There are some 83,000 people on the kidney donation list in the U.S. alone; this shortage only encourages the sort of behavior described above. If I had serious kidney problems, and knew I’d be on a list for ten years, but had the option of scraping together some cash (maybe taking out a second mortgage or whatever) and receiving the kidney of some Third World farmer who would then be the richest guy in town, I’d do it.


Francis Bacon once quipped, “Knowledge is power”.

But in today’s world of technology, I wonder if that’s still true. I would say that a more accurate statement might be “data is power”.

Consider: in Bacon’s day (late 1500’s) the printing press was still relatively new, and printed material (“data”) wasn’t yet in widespread use, nor was it easily accessible to the common person. Thus, those who possessed knowledge were powerful– they were highly paid, highly regarded, and sought by those in power. I’ve heard it said that Benjamin Franklin was one of the last people who “knew” something about almost every area of human knowledge. In those times, people with knowledge were indeed powerful.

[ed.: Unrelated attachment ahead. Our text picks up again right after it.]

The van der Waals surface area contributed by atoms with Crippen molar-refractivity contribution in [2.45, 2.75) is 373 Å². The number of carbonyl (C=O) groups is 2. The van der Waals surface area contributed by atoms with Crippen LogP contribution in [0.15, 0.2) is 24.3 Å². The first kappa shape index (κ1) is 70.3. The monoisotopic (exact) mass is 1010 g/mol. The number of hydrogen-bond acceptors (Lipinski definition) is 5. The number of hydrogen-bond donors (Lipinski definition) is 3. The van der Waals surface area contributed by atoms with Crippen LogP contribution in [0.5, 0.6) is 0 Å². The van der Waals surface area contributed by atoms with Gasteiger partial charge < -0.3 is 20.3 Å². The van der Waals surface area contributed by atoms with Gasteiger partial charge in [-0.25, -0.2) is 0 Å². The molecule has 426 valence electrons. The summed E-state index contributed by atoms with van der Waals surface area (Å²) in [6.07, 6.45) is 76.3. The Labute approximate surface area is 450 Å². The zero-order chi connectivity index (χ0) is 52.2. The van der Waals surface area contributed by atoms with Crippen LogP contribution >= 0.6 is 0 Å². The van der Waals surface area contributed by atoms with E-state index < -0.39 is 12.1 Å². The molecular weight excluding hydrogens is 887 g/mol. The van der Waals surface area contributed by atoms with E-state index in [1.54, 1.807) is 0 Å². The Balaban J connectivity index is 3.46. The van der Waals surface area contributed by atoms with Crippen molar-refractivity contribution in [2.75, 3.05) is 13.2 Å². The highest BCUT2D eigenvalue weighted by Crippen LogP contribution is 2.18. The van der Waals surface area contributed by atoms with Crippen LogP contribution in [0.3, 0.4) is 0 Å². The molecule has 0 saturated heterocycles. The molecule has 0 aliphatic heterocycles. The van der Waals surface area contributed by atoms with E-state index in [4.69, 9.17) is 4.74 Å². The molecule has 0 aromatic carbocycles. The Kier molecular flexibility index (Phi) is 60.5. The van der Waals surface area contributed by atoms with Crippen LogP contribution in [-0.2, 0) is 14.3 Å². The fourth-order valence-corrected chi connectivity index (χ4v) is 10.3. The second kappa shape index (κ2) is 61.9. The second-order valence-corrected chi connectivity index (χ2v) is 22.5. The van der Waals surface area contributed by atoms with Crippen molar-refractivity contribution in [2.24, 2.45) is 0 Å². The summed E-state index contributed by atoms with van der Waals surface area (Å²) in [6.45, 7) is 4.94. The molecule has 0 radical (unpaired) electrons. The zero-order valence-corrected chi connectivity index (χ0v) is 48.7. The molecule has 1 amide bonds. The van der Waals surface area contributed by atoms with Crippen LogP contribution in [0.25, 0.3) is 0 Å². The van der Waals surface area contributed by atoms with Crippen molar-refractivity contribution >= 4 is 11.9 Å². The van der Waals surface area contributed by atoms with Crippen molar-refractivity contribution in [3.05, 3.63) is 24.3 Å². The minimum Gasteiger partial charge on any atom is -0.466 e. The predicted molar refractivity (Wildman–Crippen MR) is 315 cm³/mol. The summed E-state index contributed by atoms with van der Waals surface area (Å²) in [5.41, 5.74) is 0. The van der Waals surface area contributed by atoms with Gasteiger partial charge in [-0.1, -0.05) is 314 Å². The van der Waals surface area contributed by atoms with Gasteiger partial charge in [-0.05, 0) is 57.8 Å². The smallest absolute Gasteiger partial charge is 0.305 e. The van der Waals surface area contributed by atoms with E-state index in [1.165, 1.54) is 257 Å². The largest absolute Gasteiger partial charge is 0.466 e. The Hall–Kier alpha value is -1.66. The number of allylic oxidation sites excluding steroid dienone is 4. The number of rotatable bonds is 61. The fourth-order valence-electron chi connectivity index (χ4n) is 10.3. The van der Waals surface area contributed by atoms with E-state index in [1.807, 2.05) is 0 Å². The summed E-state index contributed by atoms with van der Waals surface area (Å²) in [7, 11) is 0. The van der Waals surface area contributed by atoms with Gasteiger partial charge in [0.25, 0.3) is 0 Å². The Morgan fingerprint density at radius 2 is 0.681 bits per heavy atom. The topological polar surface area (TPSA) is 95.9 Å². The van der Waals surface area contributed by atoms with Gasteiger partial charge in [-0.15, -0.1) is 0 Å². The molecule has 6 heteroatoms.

Today, it is impossible to know something about everything. Cultural and scientific advances have brought us so much information that no single person can possibly have that degree of “knowledge”. So now, rather than a handful of polyglots we have huge numbers of specialists who are extremely well-versed in their narrow field but do not possess the general knowledge that Franklin did.

Thus, it seems that knowledge is not as powerful as it once was. Said another way, one man’s knowledge is another man’s trivia.